The Brit List 2009


We’ve often referred to The Black List, the annual countdown of favorite scripts compiled by canvassing the opinions of film industry folk, but never before, I believe, The Brit List. The principal with this one is exactly the same, it’s just limited to films out there on the British market. In 2007, the list was topped by The Men Who Stare At Goats, now revving up for release with George Clooney and Ewan McGregor in the leads. The new list is a surprising and most newsworthy affair, not least because of the way it sheds new light on a curious old Sacha Baron Cohen rumour.

The winner of the 2009 Brit List poll is Good Luck Anthony Belcher, a fantasy comedy vehicle for James Corden from an original idea that he supplied to screenwriter George Kay. After Corden’s career u-turn in the monsterturkey Lesbian Vampire Killers this is a most welcome burst of light at the end of his cinematic tunnel.

The Guardian describe Belcher as being about:

…a loser who is awarded a week of perfect good fortune by the celestial Department of Good Luck, as compensation for the fact that they previously lost his file down the back of a cabinet. But Belcher discovers that sudden success can be a mixed blessing.

Of course he does. The film is apparently all set to go into production with director Jim Field Smith who recently wrapped on She’s Out of My League, a Dreamworks rom-com starring Jay Baruchel and Lindsay Sloane, and has made several shorts with Corden in the past.

If you’re British, you’re probably assuming that Matthew Horne will be playing Corden’s best mate in Belcher. I’d put money on it.

Peter Straughan, screenwriter of The Men Who Stare at Goats, has made a return to the list with Frank. It’s co-written with Jon Ronson, the writer of the original Goats non-fiction book.

The Guardian referred to Frank as Frank Sidebottom, which at least revealed what it would be about: the papier-mache headed musician and TV presenter. If you don’t know him, then let me forgo any kind of fudged explanation and tell you that he really needs to be seen to be believed before sending you over to Youtube.

I tweeted Ronson to congratulate him on Frank Sidebottom, as I then believed the script was called, making the list. Here’s his reply:

Thank you! It’s a fictional story inspired by my time with Frank. And they’ve got it wrong. It is just called ‘Frank’.

Ronson previously published an account of his time in Sidebottom’s band in… yep, The Guardian. Small world. Unfortunately, it’s also a world in which a simple bit of Googling (or reading Ronson’s story) can reveal Frank Sidebottom’s ‘real’ identity – though I wish it wasn’t.

I’d previously reported on Ronson writing two fiction screenplays. One now tagged, one still flyin’ UFO.

Sharing second place Brit List are Simon Beaufoy’s follow up to Slumdog Millionaire, Salmon Fishing in the Yemen, Corsica 72 by Bond regulars Neil Purvis and Robert Wade, and Oliver Parker’s Now is Good. Ranking lower are Terry Gilliam and Tony Grisoni’s The Man Who Killed Don Quixote, presumably in its newly improved incarnation, Jonathan Glazer’s Under the Skin, and a Paddington Bear big screen adaptation by Hamish McColl and Paul King.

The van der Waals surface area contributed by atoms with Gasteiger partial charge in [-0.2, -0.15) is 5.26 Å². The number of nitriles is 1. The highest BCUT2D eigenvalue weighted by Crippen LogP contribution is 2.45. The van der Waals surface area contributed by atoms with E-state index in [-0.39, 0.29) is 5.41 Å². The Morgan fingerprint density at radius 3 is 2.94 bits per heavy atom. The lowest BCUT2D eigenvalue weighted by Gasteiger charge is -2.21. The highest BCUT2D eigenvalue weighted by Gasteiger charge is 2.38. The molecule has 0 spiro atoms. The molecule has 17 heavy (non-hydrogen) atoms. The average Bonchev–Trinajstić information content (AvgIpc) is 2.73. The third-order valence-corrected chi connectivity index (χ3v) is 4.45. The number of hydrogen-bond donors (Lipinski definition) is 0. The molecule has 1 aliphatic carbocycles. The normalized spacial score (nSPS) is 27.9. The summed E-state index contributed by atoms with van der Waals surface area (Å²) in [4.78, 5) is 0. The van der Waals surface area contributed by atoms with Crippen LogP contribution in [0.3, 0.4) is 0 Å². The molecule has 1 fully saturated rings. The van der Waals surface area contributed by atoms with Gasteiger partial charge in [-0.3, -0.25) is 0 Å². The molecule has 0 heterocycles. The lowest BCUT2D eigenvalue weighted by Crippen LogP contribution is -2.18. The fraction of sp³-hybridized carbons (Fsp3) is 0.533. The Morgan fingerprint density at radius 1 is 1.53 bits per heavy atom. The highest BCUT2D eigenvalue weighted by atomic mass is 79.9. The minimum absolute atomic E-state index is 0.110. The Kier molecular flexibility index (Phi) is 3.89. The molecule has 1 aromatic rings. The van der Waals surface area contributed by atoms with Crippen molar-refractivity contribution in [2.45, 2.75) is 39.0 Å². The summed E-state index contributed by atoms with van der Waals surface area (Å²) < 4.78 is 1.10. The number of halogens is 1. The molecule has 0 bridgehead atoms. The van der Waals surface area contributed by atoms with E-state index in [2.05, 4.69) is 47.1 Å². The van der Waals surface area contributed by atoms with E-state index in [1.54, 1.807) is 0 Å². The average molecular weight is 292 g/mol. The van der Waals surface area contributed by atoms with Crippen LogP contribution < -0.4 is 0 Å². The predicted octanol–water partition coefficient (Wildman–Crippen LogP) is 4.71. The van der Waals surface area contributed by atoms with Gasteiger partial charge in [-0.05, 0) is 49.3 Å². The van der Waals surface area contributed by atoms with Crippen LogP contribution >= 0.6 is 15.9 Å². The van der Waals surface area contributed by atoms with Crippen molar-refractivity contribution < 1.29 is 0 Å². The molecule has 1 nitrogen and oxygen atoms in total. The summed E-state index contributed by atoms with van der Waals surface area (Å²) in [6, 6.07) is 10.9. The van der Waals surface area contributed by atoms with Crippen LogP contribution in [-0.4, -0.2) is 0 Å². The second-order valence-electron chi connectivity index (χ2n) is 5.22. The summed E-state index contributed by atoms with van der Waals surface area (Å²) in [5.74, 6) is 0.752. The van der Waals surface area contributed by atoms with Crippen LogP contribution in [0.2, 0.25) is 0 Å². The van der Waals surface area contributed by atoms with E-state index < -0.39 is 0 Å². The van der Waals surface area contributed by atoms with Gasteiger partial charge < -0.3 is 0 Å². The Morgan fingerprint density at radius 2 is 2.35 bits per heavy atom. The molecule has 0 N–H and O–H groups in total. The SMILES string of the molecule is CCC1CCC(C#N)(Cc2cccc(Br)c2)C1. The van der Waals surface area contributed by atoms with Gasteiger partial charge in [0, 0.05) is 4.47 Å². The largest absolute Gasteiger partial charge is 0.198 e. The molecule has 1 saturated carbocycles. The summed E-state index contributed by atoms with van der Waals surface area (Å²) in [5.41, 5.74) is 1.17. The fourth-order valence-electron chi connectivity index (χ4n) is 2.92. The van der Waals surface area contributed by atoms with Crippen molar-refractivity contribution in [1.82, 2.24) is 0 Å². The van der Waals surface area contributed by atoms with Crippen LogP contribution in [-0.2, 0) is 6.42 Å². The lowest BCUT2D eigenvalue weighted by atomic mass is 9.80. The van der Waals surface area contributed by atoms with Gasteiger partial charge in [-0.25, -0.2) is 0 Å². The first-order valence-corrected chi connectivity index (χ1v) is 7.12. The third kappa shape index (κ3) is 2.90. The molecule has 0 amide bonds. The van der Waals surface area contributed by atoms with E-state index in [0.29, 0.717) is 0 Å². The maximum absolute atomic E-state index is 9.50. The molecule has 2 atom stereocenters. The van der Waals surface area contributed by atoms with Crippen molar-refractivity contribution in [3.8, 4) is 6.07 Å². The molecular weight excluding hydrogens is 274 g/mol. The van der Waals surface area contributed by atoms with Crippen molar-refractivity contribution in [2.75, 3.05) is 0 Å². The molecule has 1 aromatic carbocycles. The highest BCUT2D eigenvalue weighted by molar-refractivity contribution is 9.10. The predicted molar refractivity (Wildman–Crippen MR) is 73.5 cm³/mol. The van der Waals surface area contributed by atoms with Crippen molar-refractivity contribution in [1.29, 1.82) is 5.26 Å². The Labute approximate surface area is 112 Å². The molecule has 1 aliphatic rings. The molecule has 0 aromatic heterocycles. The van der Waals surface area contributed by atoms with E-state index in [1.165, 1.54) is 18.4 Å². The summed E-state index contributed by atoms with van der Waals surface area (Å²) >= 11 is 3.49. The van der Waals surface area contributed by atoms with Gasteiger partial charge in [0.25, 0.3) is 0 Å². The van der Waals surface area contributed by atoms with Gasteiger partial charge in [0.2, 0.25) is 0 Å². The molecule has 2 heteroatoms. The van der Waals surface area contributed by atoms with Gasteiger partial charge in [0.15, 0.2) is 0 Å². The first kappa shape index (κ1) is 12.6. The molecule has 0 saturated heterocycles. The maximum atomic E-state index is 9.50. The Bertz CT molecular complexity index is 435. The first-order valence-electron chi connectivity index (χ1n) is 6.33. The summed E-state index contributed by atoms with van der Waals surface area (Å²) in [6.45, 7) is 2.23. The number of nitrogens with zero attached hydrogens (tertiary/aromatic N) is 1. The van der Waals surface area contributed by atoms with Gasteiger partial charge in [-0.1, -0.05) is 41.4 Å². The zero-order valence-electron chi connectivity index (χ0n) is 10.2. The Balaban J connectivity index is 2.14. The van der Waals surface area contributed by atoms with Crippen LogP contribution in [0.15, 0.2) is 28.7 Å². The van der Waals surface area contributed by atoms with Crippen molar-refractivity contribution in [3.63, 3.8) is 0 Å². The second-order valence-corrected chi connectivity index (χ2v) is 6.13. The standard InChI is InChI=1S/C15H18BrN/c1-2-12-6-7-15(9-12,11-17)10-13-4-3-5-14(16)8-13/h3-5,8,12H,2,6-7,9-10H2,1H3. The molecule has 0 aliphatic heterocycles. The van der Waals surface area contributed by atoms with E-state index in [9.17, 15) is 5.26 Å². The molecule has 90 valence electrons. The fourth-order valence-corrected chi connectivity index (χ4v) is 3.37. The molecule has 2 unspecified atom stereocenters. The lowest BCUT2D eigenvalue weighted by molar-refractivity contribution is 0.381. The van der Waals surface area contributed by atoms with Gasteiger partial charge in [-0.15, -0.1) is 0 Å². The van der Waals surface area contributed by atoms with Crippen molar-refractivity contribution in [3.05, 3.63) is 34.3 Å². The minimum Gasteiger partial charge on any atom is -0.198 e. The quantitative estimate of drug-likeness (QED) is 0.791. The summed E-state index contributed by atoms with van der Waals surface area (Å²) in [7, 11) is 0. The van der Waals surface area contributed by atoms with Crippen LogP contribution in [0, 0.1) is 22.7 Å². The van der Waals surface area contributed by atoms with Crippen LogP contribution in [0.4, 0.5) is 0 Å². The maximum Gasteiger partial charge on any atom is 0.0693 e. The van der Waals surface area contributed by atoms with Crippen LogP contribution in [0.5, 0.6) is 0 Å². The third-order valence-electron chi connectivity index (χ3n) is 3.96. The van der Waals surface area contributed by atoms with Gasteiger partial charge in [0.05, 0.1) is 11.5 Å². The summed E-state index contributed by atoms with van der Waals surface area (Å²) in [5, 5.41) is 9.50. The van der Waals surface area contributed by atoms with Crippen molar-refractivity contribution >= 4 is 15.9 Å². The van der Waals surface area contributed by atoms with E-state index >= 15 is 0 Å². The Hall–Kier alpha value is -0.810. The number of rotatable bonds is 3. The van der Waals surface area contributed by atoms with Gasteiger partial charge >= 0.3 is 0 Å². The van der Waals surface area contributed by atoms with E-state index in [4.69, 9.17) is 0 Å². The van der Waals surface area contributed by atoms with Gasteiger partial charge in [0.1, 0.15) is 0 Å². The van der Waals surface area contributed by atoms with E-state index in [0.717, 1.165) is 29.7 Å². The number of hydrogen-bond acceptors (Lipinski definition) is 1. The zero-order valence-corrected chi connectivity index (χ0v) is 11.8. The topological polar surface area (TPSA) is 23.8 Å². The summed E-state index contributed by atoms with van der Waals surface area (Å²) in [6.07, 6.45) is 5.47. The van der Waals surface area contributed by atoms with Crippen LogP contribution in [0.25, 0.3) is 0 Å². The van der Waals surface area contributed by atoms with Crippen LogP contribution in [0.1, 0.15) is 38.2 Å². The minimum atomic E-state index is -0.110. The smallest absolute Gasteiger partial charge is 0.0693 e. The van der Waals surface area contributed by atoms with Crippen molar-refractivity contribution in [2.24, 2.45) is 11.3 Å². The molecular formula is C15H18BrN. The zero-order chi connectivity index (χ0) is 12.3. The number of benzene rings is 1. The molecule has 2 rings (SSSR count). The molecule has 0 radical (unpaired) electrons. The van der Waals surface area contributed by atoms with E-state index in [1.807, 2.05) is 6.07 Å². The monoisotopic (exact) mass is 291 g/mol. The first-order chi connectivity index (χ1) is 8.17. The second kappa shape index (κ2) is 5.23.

Another remarkable entry is Dan Mazer’s screenplay, Eurovison. We reported on this film back in August when The Sun – the flip side to The Guardian in many respects – pushed forward a rumour that Sacha Baron Cohen would be following up Borat and Bruno with another mockumentary, this time set in the world of the Eurovision song contest. On this new evidence, it would seem that the film is to be fully scripted. Could one of the skeletal screenplays that props up the narrative structure of Bruno or Borat be Brit List stuff? I don’t think so.

Update: Screen Daily have the full list. Trap for Cinderella by Iain Softley? Sounds like something I’d really want to see at least.

Good Luck Anthony Belcher by George Kay
Corsica 72 by Neil Purvis & Rob Wade
Now Is Good by Ol Parker
Salmon Fishing In The Yemen by Simon Beaufoy
Balance Of Power by Deborah Davis
Best Exotic Marigold Hotel by Deborah Moggach & Ol Parker
The Rapture by Daniel Hardy & Rupert Wyatt
Conviction by Bill Gallagher
Frank Sidebottom Jon Ronson & Peter Straughan
I Wish I Wish by Peter Souter
Love Minus Zero by Emma Forrest
A Million Miles An Hour by Brendan Grant
The Shimmering Essence Is Approaching Its Target aka Ponte’s Tower by Michael Thomas
A Bear Called Paddington by Hamish McColl & Paul King
The Beautiful Fantastic by Simon Aboud
Cuckoo by Francesca Brill & Luke Watson
Embassy by Jon Baird
Eurovision by Dan Mazer
Flawless Skin Of Ugly People by Jack Thorne
Grabbers by Kevin Lehane
Great Expectations by David Nicholls
The Haven by Mike Lesslie
The Man Who Killed Don Quixote by Terry Gilliam & Tony Grisoni
Now, Love by Virginia Gilbert
Rafta Rafta by Ayub Khan Din
Red Circle by Steve Knight
Rookwood by Steve Sarossy
Snatched by Lee Patterson
Trap For Cinderella by Iain Softley
Treasure Island by Nail Johnson Under
The Skin by Jonathan Glazer
The Wettest County by Nick Cave
What Was Lost by Jeremy Brock
Wingman by Mat Kirkby

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